Vacas Route Itinerary


Vacas Regular Route

All smiles upon arriving at Plaza Argentina base camp – Eli Fierer

Day 0: Arrive in Mendoza
Arrive in Mendoza, Argentina. Climbers should arrive before 6:00pm. After Checking into our rooms at the hotel we will have a pre-trip meeting, introductions, orientation and equipment check. We will then head out onto the streets of Mendoza for the night to sample some local culture and cuisine.

*Most people like to arrive a day prior to the first day of the expedition. We will be more than happy to make hotel arrangements for you.

Day 1: Mendoza to Penitentes
Meet at hotel around 9am. We will then head to the national park office to get our individual climbing permits. After permits have been organized we will have a short time to purchase any missing items found in the gear check the evening prior. At 1pm we will depart for the small mountain town of Penitentes which will be our base for the trip. After checking into our rooms at the lodge that serves as our staging spot we will organize equipment, and pack gear for the mules and hiking. In the morning we will begin the three day hike to base camp. After dinner at the lodge we will settle in for a good night’s sleep.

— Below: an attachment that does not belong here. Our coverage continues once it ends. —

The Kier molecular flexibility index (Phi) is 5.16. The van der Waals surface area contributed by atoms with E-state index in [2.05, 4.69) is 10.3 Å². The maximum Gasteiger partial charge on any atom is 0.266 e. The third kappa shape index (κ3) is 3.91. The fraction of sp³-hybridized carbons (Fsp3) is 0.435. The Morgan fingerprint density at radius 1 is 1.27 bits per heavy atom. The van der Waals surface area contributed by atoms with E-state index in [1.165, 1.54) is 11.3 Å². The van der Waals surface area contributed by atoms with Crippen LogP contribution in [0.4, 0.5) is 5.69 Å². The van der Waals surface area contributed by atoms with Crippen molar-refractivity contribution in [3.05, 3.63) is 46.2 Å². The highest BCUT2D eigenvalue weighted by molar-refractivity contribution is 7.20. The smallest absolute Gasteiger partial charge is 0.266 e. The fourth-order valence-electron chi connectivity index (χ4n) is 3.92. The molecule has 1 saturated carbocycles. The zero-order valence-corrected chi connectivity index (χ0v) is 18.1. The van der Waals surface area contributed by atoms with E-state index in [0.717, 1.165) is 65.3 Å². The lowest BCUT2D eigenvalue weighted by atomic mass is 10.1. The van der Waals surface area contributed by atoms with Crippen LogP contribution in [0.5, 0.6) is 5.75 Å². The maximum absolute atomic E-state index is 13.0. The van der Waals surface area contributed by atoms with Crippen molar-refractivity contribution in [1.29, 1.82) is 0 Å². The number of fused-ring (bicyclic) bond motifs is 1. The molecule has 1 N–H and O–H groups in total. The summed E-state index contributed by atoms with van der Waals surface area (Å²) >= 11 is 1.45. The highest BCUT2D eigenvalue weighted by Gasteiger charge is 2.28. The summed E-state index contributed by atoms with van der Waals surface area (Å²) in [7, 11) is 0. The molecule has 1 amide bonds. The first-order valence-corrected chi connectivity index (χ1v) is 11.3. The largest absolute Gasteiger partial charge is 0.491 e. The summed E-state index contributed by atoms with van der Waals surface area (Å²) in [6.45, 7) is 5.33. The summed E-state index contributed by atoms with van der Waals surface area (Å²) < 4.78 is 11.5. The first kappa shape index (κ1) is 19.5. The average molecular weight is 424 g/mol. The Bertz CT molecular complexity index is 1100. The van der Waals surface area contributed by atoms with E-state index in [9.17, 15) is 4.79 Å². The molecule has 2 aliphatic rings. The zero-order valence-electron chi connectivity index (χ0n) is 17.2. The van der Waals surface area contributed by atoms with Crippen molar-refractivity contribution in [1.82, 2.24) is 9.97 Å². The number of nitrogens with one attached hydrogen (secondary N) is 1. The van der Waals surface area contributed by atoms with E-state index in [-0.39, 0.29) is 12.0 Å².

Day 2: Penitentes to Pampa Lena
After breakfast in the lodge we will get a shuttle to Point Vacas (8,000 ft) and then we will trek for approximately four hours up the Vacas valley to our first camp at Pampa Lena (9,200 ft.).

The three-day trek to base camp covers 30 miles from the trail head to Plaza Argentina (13,800 ft), our base camp for the expedition. Mules carry our gear on the hike to base camp. We carry only daypacks on the approach so we can enjoy the trek without heavy loads. The hike is spectacular and takes us through high desert, river forged valleys that are dramatically enclosed between the mountains of the Andes.

Day 3: Pampa Lena to Casa Piedra
Hiking time is approximately six hours to our camp at Casa Piedra (11,000 ft.). The deep valleys open up as we travel forward, and we get our first views of the stunning east face of Aconcagua towering above to 22,829 ft.

Day 4: Casa Piedra to Plaza Argentina